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School to reopen after explosives search

NEW BEDFORD, Massachusetts (CNN) -- Police said Sunday a high school can reopen Monday after officers and bomb-sniffing dogs found no explosives or anything else related to an alleged plot to kill students and faculty.

The search of the 3,300-student New Bedford High School was carried out after a janitor discovered a letter detailing a Columbine-like massacre, according to police.

Fifteen people died in the rampage at Columbine High School in Littleton, Colorado, on April 20 1999, including the teen-age gunmen, who committed suicide. It was the nation's bloodiest school shooting.

The letter "explicitly outlined an event that would occur on a Monday," police said. The Columbine massacre was on a Tuesday.

The letter said the attack would involve "explosives or the use of explosives, weapons and injuring or killing students and faculty," police said. Authorities also found photos of people posing with weapons.

Three students, two of them juveniles, were arrested Saturday. The third suspect was identified as 17-year-old Eric McKeehan. Under Massachusetts law, juveniles are defined as being between the ages of 8 and 16.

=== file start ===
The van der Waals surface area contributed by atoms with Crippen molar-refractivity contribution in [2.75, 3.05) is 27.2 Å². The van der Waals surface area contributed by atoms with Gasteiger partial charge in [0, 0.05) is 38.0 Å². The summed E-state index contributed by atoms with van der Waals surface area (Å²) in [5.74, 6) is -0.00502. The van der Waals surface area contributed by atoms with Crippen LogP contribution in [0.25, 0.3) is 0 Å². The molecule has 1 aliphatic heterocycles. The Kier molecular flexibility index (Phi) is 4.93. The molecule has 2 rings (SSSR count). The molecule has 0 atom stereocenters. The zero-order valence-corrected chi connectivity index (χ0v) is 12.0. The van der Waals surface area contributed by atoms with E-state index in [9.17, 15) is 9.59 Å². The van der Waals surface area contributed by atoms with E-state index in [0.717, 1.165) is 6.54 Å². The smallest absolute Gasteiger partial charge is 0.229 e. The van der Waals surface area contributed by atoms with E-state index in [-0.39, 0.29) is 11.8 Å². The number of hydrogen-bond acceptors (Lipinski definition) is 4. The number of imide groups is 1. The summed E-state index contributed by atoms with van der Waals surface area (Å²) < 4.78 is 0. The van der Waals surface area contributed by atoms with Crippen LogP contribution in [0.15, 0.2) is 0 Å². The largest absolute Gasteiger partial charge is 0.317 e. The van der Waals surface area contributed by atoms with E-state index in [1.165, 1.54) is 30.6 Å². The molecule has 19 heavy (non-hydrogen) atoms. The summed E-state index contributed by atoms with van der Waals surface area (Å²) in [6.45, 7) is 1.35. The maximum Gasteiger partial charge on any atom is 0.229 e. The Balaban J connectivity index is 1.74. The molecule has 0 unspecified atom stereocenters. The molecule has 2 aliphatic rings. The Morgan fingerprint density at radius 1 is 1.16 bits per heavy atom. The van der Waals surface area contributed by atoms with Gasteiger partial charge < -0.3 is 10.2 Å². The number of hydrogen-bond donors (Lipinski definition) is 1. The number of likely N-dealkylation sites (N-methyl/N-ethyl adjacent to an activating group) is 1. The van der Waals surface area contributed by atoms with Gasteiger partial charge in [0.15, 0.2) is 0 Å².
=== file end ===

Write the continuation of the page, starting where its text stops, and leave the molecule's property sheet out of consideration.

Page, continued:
The suspects were scheduled to be arraigned Monday. Police held out the possibility of more arrests.

Police said the search of six sections of the school was carried out by teams involving eight Massachusetts state police, 30 New Bedford police officers and five sniffer dogs.

Teachers said an investigation has been under way since mid-October, when a student told a faculty member about that students were planning an attack.

"But I felt safe that the administration and the New Bedford police department were looking into it," teacher Diane Robinson said.

A veteran teacher at the school said nothing surprises him anymore.

"I'm convinced you're not going to straighten out these situations until you straighten out the home life," he said. "Once you straighten out the home, you straighten out the schools."



 
 
 
 


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